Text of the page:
Colin Powell defended himself Thursday after the disclosure a day earlier of an email exchange between him and Hillary Clinton in 2009 showing how he talked about skirting State Department servers.
In a statement, the former secretary of state, who served under President George W. Bush, said that he wasn’t trying to influence Clinton when he emailed her advice.
“As noted by the FBI and Congressman Cummings in his comments about my exchange of emails with Secretary Clinton in 2009, Secretary Clinton has stated that she was not influenced by my email in making her decisions on email use. I was not trying to influence her but just to explain what I had done eight years earlier to begin the transformation of the State Department’s information system,” Powell said.
He then explained that emails he sent to a public email account from his public email account did not go through State Department servers.
“With respect to records, if I sent an email from my public email account to an addressee at another public email account it would not have gone through State Department servers. It was a private conversation similar to a phone call. If I sent it to a state.gov address it should have been captured and retained by State servers. I was not aware at the time of any requirement for private, unclassified exchanges to be treated as official records,” Powell said.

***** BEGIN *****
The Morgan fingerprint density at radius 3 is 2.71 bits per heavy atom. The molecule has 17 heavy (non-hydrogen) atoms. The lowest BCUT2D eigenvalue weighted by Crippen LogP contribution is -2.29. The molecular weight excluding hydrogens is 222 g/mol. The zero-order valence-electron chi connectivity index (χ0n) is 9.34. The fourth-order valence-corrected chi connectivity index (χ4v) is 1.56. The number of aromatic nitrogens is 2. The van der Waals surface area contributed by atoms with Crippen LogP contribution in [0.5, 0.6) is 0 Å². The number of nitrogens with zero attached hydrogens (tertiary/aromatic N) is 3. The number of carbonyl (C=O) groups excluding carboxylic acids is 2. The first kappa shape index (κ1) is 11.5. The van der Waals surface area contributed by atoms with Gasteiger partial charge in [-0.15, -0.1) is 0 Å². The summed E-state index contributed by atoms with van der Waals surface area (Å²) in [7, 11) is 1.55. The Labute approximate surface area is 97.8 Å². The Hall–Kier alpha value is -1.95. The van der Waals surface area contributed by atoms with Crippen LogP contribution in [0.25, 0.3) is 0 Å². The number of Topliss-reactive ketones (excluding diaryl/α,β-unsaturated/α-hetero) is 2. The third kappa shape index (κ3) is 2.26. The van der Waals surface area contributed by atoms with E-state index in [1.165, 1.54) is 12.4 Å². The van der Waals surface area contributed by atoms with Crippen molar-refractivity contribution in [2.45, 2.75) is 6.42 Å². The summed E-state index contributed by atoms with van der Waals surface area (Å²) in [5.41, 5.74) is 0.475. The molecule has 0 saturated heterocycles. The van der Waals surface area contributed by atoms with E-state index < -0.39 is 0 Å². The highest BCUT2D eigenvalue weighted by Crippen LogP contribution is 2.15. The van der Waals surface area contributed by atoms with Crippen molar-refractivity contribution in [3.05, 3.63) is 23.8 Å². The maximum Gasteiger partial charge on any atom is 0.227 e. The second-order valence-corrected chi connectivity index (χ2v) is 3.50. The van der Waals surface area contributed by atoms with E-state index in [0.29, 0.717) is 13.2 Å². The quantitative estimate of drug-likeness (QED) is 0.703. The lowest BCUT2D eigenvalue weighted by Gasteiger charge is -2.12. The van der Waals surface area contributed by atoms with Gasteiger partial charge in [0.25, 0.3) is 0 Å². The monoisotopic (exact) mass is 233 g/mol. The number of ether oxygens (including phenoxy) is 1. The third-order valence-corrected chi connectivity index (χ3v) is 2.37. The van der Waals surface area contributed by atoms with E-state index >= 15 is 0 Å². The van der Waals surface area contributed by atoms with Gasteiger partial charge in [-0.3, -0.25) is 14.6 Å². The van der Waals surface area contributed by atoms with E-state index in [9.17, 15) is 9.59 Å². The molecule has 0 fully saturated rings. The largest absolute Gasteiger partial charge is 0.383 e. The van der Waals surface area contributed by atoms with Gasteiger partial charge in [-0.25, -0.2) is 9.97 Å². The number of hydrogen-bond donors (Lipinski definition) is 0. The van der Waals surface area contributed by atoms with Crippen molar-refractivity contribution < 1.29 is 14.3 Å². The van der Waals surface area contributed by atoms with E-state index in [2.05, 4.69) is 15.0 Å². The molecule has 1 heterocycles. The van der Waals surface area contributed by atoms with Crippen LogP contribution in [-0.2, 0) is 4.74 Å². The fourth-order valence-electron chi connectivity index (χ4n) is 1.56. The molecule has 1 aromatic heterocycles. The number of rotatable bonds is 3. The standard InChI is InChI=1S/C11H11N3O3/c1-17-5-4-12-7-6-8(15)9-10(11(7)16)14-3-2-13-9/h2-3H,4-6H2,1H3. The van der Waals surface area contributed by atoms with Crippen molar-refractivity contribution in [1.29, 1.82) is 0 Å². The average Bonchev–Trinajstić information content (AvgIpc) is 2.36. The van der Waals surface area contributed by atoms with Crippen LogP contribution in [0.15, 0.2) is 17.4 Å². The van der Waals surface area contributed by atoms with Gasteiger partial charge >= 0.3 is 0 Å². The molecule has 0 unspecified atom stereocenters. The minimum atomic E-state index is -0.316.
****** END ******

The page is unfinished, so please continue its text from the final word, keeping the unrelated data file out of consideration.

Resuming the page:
He added that he stands by his decisions and is “fully accountable.”
The department’s regulations regarding email at the time Powell served as secretary of state, however, were much looser and more vague than they were during Clinton’s tenure.
His statement comes a day after Rep. Elijah Cummings, D-Maryland, the top Democrat on the House Oversight and Government Reform Committee, released an email exchange between Clinton and Powell from two days after she took over the cabinet position in 2009.
Clinton wanted to continue using her Blackberry in her new position and Powell responded saying he didn’t have one and developed another system instead that allowed him to communicate with people without it going through servers at the State Department.
“What I did do was have a personal computer that was hooked up to a private phone line (sounds ancient.) So I could communicate with a wide range of friends directly without it going through the State Department servers,” Powell wrote. “I even used it to do business with some foreign leaders and some of the senior folks in the Department on their personal email accounts. I did the same thing on the road in hotels.”
CBS News’ Steve Chaggaris contributed to this report.